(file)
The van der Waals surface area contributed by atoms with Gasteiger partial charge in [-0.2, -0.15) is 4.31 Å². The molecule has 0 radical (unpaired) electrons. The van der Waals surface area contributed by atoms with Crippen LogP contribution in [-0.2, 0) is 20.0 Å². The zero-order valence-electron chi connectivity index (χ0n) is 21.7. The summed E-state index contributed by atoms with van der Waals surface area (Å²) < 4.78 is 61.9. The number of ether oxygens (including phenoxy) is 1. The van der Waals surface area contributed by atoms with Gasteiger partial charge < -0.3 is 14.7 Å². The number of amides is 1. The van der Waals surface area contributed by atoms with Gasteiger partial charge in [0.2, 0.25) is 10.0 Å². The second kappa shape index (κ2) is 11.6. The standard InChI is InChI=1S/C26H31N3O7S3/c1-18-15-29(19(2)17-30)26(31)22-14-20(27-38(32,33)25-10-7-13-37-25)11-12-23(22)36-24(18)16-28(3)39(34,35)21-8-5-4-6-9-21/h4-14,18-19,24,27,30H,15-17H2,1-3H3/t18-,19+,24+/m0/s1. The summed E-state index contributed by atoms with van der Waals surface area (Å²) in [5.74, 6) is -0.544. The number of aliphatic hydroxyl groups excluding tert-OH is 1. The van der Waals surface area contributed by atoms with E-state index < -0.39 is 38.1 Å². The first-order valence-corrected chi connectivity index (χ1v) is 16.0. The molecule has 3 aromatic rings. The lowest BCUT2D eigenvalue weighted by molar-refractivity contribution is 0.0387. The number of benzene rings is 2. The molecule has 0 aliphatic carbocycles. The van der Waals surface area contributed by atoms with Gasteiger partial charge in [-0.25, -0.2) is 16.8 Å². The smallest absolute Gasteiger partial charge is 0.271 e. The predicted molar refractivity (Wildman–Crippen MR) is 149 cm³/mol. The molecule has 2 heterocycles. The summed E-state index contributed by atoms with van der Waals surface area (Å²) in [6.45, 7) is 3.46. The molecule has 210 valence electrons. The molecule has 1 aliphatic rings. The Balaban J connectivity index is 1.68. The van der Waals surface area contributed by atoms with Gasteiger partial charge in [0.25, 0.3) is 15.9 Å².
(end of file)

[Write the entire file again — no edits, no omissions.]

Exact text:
The van der Waals surface area contributed by atoms with Gasteiger partial charge in [-0.2, -0.15) is 4.31 Å². The molecule has 0 radical (unpaired) electrons. The van der Waals surface area contributed by atoms with Crippen LogP contribution in [-0.2, 0) is 20.0 Å². The zero-order valence-electron chi connectivity index (χ0n) is 21.7. The summed E-state index contributed by atoms with van der Waals surface area (Å²) < 4.78 is 61.9. The number of ether oxygens (including phenoxy) is 1. The van der Waals surface area contributed by atoms with Gasteiger partial charge < -0.3 is 14.7 Å². The number of amides is 1. The van der Waals surface area contributed by atoms with Gasteiger partial charge in [0.2, 0.25) is 10.0 Å². The second kappa shape index (κ2) is 11.6. The standard InChI is InChI=1S/C26H31N3O7S3/c1-18-15-29(19(2)17-30)26(31)22-14-20(27-38(32,33)25-10-7-13-37-25)11-12-23(22)36-24(18)16-28(3)39(34,35)21-8-5-4-6-9-21/h4-14,18-19,24,27,30H,15-17H2,1-3H3/t18-,19+,24+/m0/s1. The summed E-state index contributed by atoms with van der Waals surface area (Å²) in [5.74, 6) is -0.544. The number of aliphatic hydroxyl groups excluding tert-OH is 1. The van der Waals surface area contributed by atoms with E-state index < -0.39 is 38.1 Å². The first-order valence-corrected chi connectivity index (χ1v) is 16.0. The molecule has 3 aromatic rings. The lowest BCUT2D eigenvalue weighted by molar-refractivity contribution is 0.0387. The number of benzene rings is 2. The molecule has 0 aliphatic carbocycles. The van der Waals surface area contributed by atoms with Gasteiger partial charge in [-0.25, -0.2) is 16.8 Å². The smallest absolute Gasteiger partial charge is 0.271 e. The predicted molar refractivity (Wildman–Crippen MR) is 149 cm³/mol. The molecule has 2 heterocycles. The summed E-state index contributed by atoms with van der Waals surface area (Å²) in [6.45, 7) is 3.46. The molecule has 210 valence electrons. The molecule has 1 aliphatic rings. The Balaban J connectivity index is 1.68. The van der Waals surface area contributed by atoms with Gasteiger partial charge in [0.25, 0.3) is 15.9 Å².